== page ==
Though it's often forgotten today, Robert the Bruce was a bit shiftier, if only out of necessity. Robert the Bruce has become a figure of Scottish national legend, renowned as the man who threw off the shackles of English oppression. Prior to 1306, this Anglo-Scottish nobleman did little to cover himself in glory or to earn a reputation as a hero of the national cause. A member of one of Scotland's leading noble families, Bruce inherited his grandfather's claim to the right to be king of the Scots. That older Bruce had been one of the two leading competitors in the Great Cause, and the family still held ambitions toward the throne. They also held resentments dating back to that disputed inheritance against the Balliol clan and their supporters, the Comyns.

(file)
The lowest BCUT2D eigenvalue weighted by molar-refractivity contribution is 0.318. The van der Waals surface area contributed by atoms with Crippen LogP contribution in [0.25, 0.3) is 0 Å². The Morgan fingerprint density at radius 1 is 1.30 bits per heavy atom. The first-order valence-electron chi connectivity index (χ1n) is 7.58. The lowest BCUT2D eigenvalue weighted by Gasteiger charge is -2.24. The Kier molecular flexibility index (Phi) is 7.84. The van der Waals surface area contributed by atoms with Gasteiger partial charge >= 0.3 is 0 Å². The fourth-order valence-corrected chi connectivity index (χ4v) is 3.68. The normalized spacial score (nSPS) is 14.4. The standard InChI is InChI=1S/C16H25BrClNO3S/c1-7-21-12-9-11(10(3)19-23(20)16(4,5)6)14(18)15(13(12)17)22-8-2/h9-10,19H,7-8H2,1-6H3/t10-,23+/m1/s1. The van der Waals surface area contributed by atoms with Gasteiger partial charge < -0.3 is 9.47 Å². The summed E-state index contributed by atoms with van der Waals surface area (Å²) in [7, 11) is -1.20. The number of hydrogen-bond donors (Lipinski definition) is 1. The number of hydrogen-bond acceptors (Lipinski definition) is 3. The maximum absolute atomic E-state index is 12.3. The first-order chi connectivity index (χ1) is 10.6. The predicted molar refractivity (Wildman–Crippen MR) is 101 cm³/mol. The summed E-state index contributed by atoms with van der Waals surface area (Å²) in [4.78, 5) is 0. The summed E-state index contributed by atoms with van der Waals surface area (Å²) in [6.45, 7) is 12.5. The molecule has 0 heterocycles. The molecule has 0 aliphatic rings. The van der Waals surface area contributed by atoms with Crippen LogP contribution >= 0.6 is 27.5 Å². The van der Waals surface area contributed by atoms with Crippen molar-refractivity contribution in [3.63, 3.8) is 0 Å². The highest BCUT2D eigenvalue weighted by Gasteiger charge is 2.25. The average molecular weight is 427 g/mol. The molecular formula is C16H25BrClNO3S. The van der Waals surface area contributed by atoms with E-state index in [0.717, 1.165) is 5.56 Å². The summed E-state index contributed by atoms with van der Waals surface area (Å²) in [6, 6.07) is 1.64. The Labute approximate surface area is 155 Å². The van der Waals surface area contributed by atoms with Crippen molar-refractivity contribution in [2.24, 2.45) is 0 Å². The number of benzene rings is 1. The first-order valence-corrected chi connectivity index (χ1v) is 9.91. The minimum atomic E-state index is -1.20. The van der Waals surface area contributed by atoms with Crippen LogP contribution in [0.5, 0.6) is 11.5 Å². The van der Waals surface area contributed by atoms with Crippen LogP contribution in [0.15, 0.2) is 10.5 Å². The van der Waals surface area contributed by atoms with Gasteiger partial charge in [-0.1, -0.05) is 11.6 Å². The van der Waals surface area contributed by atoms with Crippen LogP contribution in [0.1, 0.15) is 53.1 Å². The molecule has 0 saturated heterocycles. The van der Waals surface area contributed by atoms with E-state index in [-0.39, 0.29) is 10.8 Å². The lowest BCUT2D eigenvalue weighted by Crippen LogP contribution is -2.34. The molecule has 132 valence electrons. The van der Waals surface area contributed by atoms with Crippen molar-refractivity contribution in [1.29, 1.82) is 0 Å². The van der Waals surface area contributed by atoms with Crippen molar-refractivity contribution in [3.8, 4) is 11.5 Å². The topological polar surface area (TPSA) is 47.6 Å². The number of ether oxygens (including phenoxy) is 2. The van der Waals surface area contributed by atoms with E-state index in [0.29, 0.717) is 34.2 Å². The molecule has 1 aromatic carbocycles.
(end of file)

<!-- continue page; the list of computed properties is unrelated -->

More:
Of course this was all forgiven and forgotten after Bannockburn and Bruce's rise to the Scottish throne, which he held for over two decades. Robert the Bruce and the Wars of Scottish Independence: The History of the Famous King of Scots' Rise to Power analyzes the life of Robert the Bruce and the events that led to his rise as the most famous Scottish king of the Middle Ages.
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